Handy tip: Freeze leftover waffles wrapped in plastic for a quick breakfast during the week.  Thaw on the counter, then heat in the toaster oven briefly.


I almost forgot: I finally made a Facebook page for my blog.  Visit it and "Like" it?  I don't have any giveaways to entice you with, but I hope to see you on that end anyway.

Thursday, October 11, 2012

Maple-Glazed Apple Crostata

Maple-Glazed Apple Crostata

I always look forward to baking an apple pie in the fall.  The oven warms the house, and fills it with the smells of cinnamon and nutmeg.  My favorite is a traditional double-crust apple pie, but it's kind of a production.  So when I don't have all day, I turn to open-faced pies like this crostata.  I had made an apple crostata previously with cranberries, but plain ol' apple is usually what I want.  This version is packed with apples.  The recipe calls for just dumping them all onto the dough, but I wanted a fancier look.  Unfortunately, shingling the apples instead of dumping them into one big mound meant not all of them fit, plus they were so packed in that the slices became vertical instead of slanted.  No matter, still delicious.  My aesthetic quibble was actually the crust edges -- I didn't think the crostata needed a 3-inch border like the recipe called for so I went with 2 inches, and you can see it came up short.  But like I said, still delicious.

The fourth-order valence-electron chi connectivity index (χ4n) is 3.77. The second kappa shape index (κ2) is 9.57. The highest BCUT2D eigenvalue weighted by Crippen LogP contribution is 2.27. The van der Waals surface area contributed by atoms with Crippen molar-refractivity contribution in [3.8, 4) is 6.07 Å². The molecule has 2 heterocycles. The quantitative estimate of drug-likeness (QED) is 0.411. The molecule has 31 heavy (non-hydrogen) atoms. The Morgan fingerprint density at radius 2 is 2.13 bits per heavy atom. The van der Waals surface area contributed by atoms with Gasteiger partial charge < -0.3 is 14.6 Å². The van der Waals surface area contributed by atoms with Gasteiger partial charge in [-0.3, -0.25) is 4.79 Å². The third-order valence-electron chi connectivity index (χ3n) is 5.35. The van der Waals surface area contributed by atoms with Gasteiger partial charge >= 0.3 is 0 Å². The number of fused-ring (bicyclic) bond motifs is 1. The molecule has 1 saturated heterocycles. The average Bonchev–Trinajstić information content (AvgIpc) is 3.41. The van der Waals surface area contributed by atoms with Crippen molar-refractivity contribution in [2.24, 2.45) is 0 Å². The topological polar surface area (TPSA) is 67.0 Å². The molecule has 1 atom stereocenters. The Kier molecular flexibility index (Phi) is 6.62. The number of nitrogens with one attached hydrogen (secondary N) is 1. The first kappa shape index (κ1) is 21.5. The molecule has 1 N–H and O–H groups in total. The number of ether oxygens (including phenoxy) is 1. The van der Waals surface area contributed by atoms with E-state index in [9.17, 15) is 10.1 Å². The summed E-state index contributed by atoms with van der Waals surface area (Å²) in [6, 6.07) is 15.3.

Maple Apple Crostata

And it still managed to wow a crowd.  With the leftover apples that didn't fit, I made a halved recipe for the crostata, resulting in this smaller one we ate at home.  I used gala apples, which have great flavor and hold their shape well during baking.  And the bulk bag of organic galas cost the same per pound as the loose galas.  My one disappointment with this recipe was that you don't really taste the maple syrup you brush on the apples at the very end.  I suggest skipping that step, or using more syrup and then telling me how that turned out.

Saturday, October 6, 2012

Cocoa Brownies

Brownie stack

A while back I read that brownies made with cocoa instead of chocolate were superior, though I can't remember why.  In this recipe, Alice Medrich writes: "Cocoa brownies have the softest center and chewiest candylike top 'crust' of all because all of the fat in the recipe (except for a small amount of cocoa butter in the cocoa) is butter, and all of the sugar is granulated sugar rather than the finely milled sugar used in chocolate." The top wasn't as crackly as promised, but the brownies were wonderfully fudgy.

brownie stack 2

Medrich also notes that any unsweetened Dutch-process or natural cocoa powder works well in the recipe -- natural cocoa (this is the kind you usually find in your supermarket) will produce more flavor complexity while Dutch-process has a mellower, old-fashioned chocolate pudding flavor.  I went with a Ghirardelli natural cocoa powder, which gave the brownies a deep, bittersweet flavor.